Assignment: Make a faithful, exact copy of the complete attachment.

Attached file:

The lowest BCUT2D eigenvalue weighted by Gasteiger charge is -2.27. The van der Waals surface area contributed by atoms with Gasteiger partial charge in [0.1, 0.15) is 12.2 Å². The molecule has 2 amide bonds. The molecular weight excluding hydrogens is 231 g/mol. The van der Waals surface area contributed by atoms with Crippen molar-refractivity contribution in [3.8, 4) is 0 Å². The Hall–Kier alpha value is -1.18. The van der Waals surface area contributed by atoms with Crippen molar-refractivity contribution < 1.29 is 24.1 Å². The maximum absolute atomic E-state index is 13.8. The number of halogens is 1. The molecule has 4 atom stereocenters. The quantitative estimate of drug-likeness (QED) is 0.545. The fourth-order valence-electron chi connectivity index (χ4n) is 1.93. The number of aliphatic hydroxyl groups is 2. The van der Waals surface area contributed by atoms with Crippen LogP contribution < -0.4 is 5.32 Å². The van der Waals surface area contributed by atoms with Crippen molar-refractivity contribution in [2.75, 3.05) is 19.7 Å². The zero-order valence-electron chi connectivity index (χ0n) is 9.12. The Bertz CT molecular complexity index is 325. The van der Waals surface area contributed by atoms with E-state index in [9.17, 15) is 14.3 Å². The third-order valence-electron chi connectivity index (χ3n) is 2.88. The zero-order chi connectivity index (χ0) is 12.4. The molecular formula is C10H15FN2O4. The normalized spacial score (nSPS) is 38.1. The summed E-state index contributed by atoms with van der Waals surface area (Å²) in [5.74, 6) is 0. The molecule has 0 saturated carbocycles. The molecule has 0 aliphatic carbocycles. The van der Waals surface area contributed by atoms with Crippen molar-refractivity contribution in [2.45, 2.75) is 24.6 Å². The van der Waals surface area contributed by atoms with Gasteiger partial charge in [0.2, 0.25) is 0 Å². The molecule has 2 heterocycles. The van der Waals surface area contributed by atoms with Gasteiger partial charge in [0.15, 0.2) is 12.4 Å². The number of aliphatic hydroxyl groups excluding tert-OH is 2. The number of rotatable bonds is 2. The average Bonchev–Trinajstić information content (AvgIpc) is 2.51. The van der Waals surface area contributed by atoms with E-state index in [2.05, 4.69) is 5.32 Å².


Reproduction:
The lowest BCUT2D eigenvalue weighted by Gasteiger charge is -2.27. The van der Waals surface area contributed by atoms with Gasteiger partial charge in [0.1, 0.15) is 12.2 Å². The molecule has 2 amide bonds. The molecular weight excluding hydrogens is 231 g/mol. The van der Waals surface area contributed by atoms with Crippen molar-refractivity contribution in [3.8, 4) is 0 Å². The Hall–Kier alpha value is -1.18. The van der Waals surface area contributed by atoms with Crippen molar-refractivity contribution < 1.29 is 24.1 Å². The maximum absolute atomic E-state index is 13.8. The number of halogens is 1. The molecule has 4 atom stereocenters. The quantitative estimate of drug-likeness (QED) is 0.545. The fourth-order valence-electron chi connectivity index (χ4n) is 1.93. The number of aliphatic hydroxyl groups is 2. The van der Waals surface area contributed by atoms with Crippen LogP contribution < -0.4 is 5.32 Å². The van der Waals surface area contributed by atoms with Crippen molar-refractivity contribution in [2.75, 3.05) is 19.7 Å². The zero-order valence-electron chi connectivity index (χ0n) is 9.12. The Bertz CT molecular complexity index is 325. The van der Waals surface area contributed by atoms with E-state index in [9.17, 15) is 14.3 Å². The third-order valence-electron chi connectivity index (χ3n) is 2.88. The zero-order chi connectivity index (χ0) is 12.4. The molecular formula is C10H15FN2O4. The normalized spacial score (nSPS) is 38.1. The summed E-state index contributed by atoms with van der Waals surface area (Å²) in [5.74, 6) is 0. The molecule has 0 saturated carbocycles. The molecule has 0 aliphatic carbocycles. The van der Waals surface area contributed by atoms with Crippen molar-refractivity contribution in [2.45, 2.75) is 24.6 Å². The van der Waals surface area contributed by atoms with Gasteiger partial charge in [0.2, 0.25) is 0 Å². The molecule has 2 heterocycles. The van der Waals surface area contributed by atoms with Gasteiger partial charge in [0.15, 0.2) is 12.4 Å². The number of aliphatic hydroxyl groups excluding tert-OH is 2. The number of rotatable bonds is 2. The average Bonchev–Trinajstić information content (AvgIpc) is 2.51. The van der Waals surface area contributed by atoms with E-state index in [2.05, 4.69) is 5.32 Å².